The Seattle Seahawks are not far removed from a period of unquestioned success. They made five straight playoff appearances from 2012-2016, winning three NFC West titles, two NFC Championships, and a Super Bowl along the way.
But things change fast in the NFL. Seattle missed the playoffs in 2017, and after a rough offseason and a Week 1 loss in 2018, we don’t see 2018 shaping up any better for the Seahawks.
In fact, it’s looking much worse.
Seattle has made Russell Wilson their man. On the one hand, that’s understandable. He’s a franchise quarterback who’s already won a Super Bowl. He should be the player that the team is built around. On the other hand, the Seahawks have actually built around Wilson about as well as MLB’s Los Angeles Angels have built around Mike Trout.
Aside from Doug Baldwin (who’s hurt), there’s no reason to have any confidence in Wilson’s receivers. A quarterback needs receivers to create some separation. That’s something that this team lacks in a big way.
Now, a quarterback like Wilson can mask some of those problems. He moves around incredibly well in the pocket and can buy time for his guys. He may not have Antonio Brown or Julio Jones to throw to. But if everything else is right, Wilson is the kind of quarterback who can make bad receivers average, average receivers good, and good receivers great.
Unfortunately, everything else is not right. In fact, everything else is wrong.
Duane Brown is a fine left tackle. But the rest of this offensive line is a mess. We saw it against Von Miller and the Denver Broncos in Week 1 when Wilson was sacked six times. In Week 2, the Seahawks are rolling into Chicago for a date with Khalil Mack and company. It doesn’t figure to go much better.
As good as Brown is, teams can avoid him. Defensive coordinators are going to draw up game plans that have their pass rushers attacking away from Brown. Even without players like Miller or Mack, right tackle Germain Ifedi and the rest of the line will be quite vulnerable. When they go against elite pass rushers, they’ll be helpless.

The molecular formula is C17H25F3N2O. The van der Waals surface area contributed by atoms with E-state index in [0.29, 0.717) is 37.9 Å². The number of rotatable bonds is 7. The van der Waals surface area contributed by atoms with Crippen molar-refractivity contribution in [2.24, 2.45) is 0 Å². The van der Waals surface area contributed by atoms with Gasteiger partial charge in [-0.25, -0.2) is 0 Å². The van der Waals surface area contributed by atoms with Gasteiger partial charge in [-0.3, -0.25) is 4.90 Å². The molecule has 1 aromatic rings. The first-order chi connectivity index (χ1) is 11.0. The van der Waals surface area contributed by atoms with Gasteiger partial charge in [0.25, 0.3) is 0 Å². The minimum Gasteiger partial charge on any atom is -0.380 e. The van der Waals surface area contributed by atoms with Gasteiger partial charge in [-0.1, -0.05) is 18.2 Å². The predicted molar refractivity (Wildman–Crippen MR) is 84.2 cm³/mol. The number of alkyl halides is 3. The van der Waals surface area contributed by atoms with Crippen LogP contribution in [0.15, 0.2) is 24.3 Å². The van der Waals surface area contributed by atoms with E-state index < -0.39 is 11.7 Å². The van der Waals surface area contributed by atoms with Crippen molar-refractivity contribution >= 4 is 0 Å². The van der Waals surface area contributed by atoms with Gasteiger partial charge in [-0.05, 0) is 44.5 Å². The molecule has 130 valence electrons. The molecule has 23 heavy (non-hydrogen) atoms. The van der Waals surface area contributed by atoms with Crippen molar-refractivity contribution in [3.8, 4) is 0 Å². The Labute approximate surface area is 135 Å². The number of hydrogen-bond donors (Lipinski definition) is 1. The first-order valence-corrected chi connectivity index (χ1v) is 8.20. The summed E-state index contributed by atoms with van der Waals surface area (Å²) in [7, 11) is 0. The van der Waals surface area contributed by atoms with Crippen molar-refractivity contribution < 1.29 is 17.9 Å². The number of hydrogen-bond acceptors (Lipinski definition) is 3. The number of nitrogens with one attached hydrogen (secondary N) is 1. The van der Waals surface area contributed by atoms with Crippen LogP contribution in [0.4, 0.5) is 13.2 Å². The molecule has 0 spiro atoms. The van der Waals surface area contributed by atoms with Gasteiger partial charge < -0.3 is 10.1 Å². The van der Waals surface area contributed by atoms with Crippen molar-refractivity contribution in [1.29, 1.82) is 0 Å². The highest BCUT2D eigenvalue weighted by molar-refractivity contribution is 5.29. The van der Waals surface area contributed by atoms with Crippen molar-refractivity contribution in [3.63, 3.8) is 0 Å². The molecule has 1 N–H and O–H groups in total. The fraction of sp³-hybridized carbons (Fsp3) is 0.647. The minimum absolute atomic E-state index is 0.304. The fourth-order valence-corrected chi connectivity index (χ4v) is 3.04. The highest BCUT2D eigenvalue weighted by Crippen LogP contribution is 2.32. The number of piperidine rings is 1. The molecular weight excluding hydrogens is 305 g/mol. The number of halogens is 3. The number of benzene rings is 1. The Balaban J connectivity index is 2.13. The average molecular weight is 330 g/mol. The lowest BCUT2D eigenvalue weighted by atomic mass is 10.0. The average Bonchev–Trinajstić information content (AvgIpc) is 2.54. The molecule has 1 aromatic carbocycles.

Sack by #Broncos Von Miller:
— Samuel Gold (@SamuelRGold) September 9, 2018
This is a long-term problem that goes back more than two years. The Seahawks have relied on Wilson to do too much. As mobile as he is, Wilson is still taking way too many hits. Thus far, he’s avoided the serious injury. But as he gets older and takes more hits, he’s going to slow down. As that happens, the risk for the big injury only gets greater.
This team’s situation isn’t great with a healthy Wilson. Imagine what happens if something happens to him. Now, this might seem a touch pessimistic. After all, as good as Wilson was, he wasn’t the only reason that the Seahawks won.
We’d buy that idea, but there’s one problem, and it’s glaring.
Richard Sherman is gone. Kam Chancellor is gone. The same can be said for the likes of Marshawn Lynch, Michael Bennett, Bruce Irvin, and so many of the players who were key parts of Seattle’s championship era.
It also might seem like we’re picking on the Seahawks here. Yes, they’re in trouble if Wilson goes down. But isn’t that the case with just about every other team in the league? Very few (if any) could survive the loss of a starting quarterback.
The problem is that most other teams actually build around their quarterbacks. They at least attempt to give their quarterbacks adequate blocking and decent receivers to throw to. Seattle has turned a blind eye to both problems for a long time.
Wilson is clearly the man in Seattle. But saying someone is the man and actually building around him are two different things. The Seahawks have done the former. The latter is a much different story.
As such, we’d advise Seattle fans to hold on tight to the memories of the championship era. Remember Richard Sherman swatting Colin Kaepernick’s pass away from Michael Crabtree, into the arms of Malcolm Smith. Don’t ever forget the absolute destruction of Peyton Manning’s Broncos two weeks later. Remember the dramatic NFC Championship Game comeback against the Green Bay Packers. Remember everything about the final drive against the New England Patriots in Super Bowl XLIX…but try to forget the last play.
That era of football is over in Seattle. Things are bad now, and they’re only going to get worse.